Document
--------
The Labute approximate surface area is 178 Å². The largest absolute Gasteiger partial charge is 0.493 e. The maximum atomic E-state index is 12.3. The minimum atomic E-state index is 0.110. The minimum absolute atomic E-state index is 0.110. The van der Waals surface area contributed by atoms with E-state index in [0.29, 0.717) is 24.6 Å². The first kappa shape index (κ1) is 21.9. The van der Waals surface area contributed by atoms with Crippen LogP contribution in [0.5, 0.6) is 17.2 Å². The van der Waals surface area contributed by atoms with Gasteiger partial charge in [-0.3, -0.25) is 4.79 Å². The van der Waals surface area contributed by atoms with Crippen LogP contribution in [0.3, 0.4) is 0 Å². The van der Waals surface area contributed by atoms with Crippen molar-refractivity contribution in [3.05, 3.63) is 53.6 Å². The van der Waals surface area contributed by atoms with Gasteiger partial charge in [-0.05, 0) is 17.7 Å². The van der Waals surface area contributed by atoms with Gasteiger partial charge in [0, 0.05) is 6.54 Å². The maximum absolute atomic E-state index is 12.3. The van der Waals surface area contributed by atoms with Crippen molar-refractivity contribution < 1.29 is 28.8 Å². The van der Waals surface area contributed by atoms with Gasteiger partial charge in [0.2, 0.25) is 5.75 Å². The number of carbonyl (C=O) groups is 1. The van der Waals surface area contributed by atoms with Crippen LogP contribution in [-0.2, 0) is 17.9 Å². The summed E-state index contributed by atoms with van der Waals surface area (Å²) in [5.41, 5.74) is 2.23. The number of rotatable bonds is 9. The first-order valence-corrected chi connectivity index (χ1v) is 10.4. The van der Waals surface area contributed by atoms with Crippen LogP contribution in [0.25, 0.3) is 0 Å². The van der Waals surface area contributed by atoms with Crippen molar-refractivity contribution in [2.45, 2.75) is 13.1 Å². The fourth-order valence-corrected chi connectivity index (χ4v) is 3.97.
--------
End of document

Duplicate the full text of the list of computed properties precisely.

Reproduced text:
The Labute approximate surface area is 178 Å². The largest absolute Gasteiger partial charge is 0.493 e. The maximum atomic E-state index is 12.3. The minimum atomic E-state index is 0.110. The minimum absolute atomic E-state index is 0.110. The van der Waals surface area contributed by atoms with E-state index in [0.29, 0.717) is 24.6 Å². The first kappa shape index (κ1) is 21.9. The van der Waals surface area contributed by atoms with Crippen LogP contribution in [0.5, 0.6) is 17.2 Å². The van der Waals surface area contributed by atoms with Gasteiger partial charge in [-0.3, -0.25) is 4.79 Å². The van der Waals surface area contributed by atoms with Crippen LogP contribution in [0.3, 0.4) is 0 Å². The van der Waals surface area contributed by atoms with Crippen molar-refractivity contribution in [3.05, 3.63) is 53.6 Å². The van der Waals surface area contributed by atoms with Gasteiger partial charge in [-0.05, 0) is 17.7 Å². The van der Waals surface area contributed by atoms with Gasteiger partial charge in [0, 0.05) is 6.54 Å². The maximum absolute atomic E-state index is 12.3. The van der Waals surface area contributed by atoms with Crippen molar-refractivity contribution < 1.29 is 28.8 Å². The van der Waals surface area contributed by atoms with Gasteiger partial charge in [0.2, 0.25) is 5.75 Å². The number of carbonyl (C=O) groups is 1. The van der Waals surface area contributed by atoms with Crippen LogP contribution in [-0.2, 0) is 17.9 Å². The summed E-state index contributed by atoms with van der Waals surface area (Å²) in [5.41, 5.74) is 2.23. The number of rotatable bonds is 9. The first-order valence-corrected chi connectivity index (χ1v) is 10.4. The van der Waals surface area contributed by atoms with Crippen LogP contribution in [0.25, 0.3) is 0 Å². The van der Waals surface area contributed by atoms with Crippen molar-refractivity contribution in [2.45, 2.75) is 13.1 Å². The fourth-order valence-corrected chi connectivity index (χ4v) is 3.97.